Rental/Income Property Mortgages
The Mainstream Mortgage Team are rental property experts. If you are planning on purchasing a rental property or refinancing a portfolio please contact us first!
If you are purchasing a secondary property – whether a vacation home or investment property – there are a few differences if the intention is to rent. Before you look at purchasing a rental property, there are a few things to consider:
- The minimum down payment required is 20% of the purchase price, and the funds must come from your own savings, or existing home’s equite. As a general rule you cannot use a gift from someone else but certain exceptions can apply.
- The minimum down payment required for an owner occupied duplex is 5% with having the mortgage insured by CMHC/Sagen/Canada Guaranty.
- The minimum down payment required for an owner occupied tri-plex or four-plex is 10% with having the mortgage insured by CMHC/Sagen/Canada Guaranty.
- Only a portion of the rental income can be used to qualify for and to determine how much of a mortgage you can afford to borrow. Some lenders will only allow you to use 50% of the income added to yours, while other lenders may allow up to 80% of the rental income while subtracting your expenses. This can have a much higher impact on how much you can afford. Some lenders will even allow a 100% of the rental income added to yours.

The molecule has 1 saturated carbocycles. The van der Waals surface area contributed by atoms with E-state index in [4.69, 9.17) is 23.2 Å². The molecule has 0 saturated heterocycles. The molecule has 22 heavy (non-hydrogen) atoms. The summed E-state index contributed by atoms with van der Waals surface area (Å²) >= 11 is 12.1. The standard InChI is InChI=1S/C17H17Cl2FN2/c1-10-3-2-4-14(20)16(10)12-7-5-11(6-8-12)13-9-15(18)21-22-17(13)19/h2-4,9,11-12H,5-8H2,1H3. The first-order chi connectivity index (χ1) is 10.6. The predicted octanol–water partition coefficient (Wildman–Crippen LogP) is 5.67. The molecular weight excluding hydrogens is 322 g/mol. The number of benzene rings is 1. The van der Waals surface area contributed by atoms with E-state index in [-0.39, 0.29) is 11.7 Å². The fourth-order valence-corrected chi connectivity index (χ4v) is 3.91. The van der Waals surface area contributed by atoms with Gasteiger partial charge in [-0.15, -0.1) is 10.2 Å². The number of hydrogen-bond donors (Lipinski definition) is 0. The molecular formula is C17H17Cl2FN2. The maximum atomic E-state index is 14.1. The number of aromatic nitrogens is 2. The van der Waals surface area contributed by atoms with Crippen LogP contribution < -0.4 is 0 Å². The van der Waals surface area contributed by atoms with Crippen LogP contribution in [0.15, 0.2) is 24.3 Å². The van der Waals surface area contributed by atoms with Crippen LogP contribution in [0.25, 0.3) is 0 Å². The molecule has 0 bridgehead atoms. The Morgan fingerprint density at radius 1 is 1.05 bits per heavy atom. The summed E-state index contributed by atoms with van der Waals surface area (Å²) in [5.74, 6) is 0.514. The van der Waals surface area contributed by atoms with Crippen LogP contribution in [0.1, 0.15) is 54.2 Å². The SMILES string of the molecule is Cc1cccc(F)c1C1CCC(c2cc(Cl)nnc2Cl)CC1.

- Interest rates will usually have an added premium on them when the mortgage is for a rental property versus a mortgage for a home someone intends on living in. The premium can be anywhere from 0.10% to 0.20% on a regular 5-year fixed rate.
- Some lenders will limit the number of rental properties a person can own.
- Converting your existing home to a rental property and purchasing a new primary residence. Lenders will allow up to 95% of the rental income from the existing property while subtracting your expenses.
Rental income from the property can be used to debt service the mortgage application, but do bear in mind that some lenders will have a minimum liquid net worth requirement outside of the property.
Along with the added monthly cash flow, rental properties have an added benefit of being able to write-off interest on ANY money used for the rental, even if it is pulled from your primary home’s equity. Also, if you do eventually want to sell this property, do note that it will be subject to capital gains tax. Your accountant will be able to help you determine potential write-offs and required tax payments if you do decide to sell in the future.